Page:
Challenges at either side of this graph can also be experienced by the same brand but across different products, EA games being a prime example of this. When releasing the latest iteration of the FIFA series, the recognition and following is so strong that even a slight flash of the logo and the according year is enough to spark pandemonium. The other side of this is in the launch of unknown titles, generating a big splash is important for these games that are starting at a base of zero. They need to generate attention and interest in order to build the same kind of following that larger titles benefit from, and therefore the luxury of being able to succeed on lower levels of advertising attention. Fundamentally this comes down to storytelling, in the case of FIFA there is a powerful existing story and therefore media’s task is to remind gamers of the product and reinforce the emotional connection it drives. The inverse of this is true for the lesser-known titles, there is no existing story and therefore media must begin to build one, communicating the product and creating new emotional connections among its audiences.

Whilst it may not be true we always need maximum attention, generally what’s considered to be optimal is an advertising experience that captures people’s interest and emotions. When we achieve this, we can blur the lines between promotion and entertainment, which is something the greatest advertising campaigns have in common. As another mSix strategist recently said in response to the idea that all advertising can be reduced to mental availability via distinctive assets and frequency, “if that were true then this wouldn’t be the best advert I’ve ever seen, and it 100% is”. For the record, it’s 10 minutes long; sometimes the magic outweighs the logic.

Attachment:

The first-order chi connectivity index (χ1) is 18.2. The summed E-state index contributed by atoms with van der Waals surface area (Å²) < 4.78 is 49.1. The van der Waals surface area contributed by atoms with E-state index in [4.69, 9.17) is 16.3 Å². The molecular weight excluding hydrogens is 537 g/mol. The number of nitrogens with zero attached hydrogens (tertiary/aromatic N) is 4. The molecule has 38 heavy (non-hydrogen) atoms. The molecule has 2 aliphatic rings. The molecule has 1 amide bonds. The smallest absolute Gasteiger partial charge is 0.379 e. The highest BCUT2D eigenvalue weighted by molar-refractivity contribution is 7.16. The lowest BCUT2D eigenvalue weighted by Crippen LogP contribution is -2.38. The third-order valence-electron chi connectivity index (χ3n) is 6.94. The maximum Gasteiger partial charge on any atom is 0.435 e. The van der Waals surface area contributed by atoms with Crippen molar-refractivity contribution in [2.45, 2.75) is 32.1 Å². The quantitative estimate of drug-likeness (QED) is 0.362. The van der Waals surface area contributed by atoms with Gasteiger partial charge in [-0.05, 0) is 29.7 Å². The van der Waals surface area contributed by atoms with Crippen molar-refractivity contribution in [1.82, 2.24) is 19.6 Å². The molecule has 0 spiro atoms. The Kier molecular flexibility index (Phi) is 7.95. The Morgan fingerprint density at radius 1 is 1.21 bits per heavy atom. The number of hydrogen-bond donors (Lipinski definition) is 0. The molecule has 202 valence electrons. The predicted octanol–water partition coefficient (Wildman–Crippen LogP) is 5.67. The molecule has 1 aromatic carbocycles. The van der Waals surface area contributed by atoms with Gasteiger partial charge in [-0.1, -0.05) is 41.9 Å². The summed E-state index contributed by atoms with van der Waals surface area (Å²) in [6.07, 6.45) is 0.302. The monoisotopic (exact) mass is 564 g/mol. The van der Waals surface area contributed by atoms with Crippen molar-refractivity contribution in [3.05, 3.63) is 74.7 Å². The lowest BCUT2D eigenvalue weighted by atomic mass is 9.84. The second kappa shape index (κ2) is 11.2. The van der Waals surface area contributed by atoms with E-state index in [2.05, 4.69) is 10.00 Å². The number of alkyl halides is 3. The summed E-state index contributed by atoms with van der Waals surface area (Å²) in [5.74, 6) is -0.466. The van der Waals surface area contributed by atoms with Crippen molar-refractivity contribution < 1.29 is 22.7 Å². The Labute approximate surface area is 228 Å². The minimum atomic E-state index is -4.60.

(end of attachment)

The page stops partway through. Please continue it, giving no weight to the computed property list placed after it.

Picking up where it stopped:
Following on from the importance of attention, or at least recognition of when it’s most important, we look at another truth; people do buy brands. Even in categories where one may argue that a strong brand isn’t as important as cost and function, cleaning products for example, we still see examples of strong brand character being a powerful driver of growth. Our very own Method is proof of this point, it’s by no means the brand with the greatest SOV or buying clout but it has something to say and generates a more emotive response from those that see or buy it as a result. By establishing a clear and relevant purpose, brands are able to arm themselves against competitors relying on reach and frequency alone. This becomes particularly true when purpose chimes with the zeitgeist of the moment, again we see this to be true in Method’s crusade against the poor environmental practices of its category.

To close, it’s important to note this isn’t a rebuttal of Sharp’s principles, instead it’s a reminder that we must leave room for magic in media plans and that sometimes a more emotive story needs telling. The combination of a strong brand and a media experience that captures the attention of those it’s trying to reach has a transformative power for smaller/challenger/faded brands.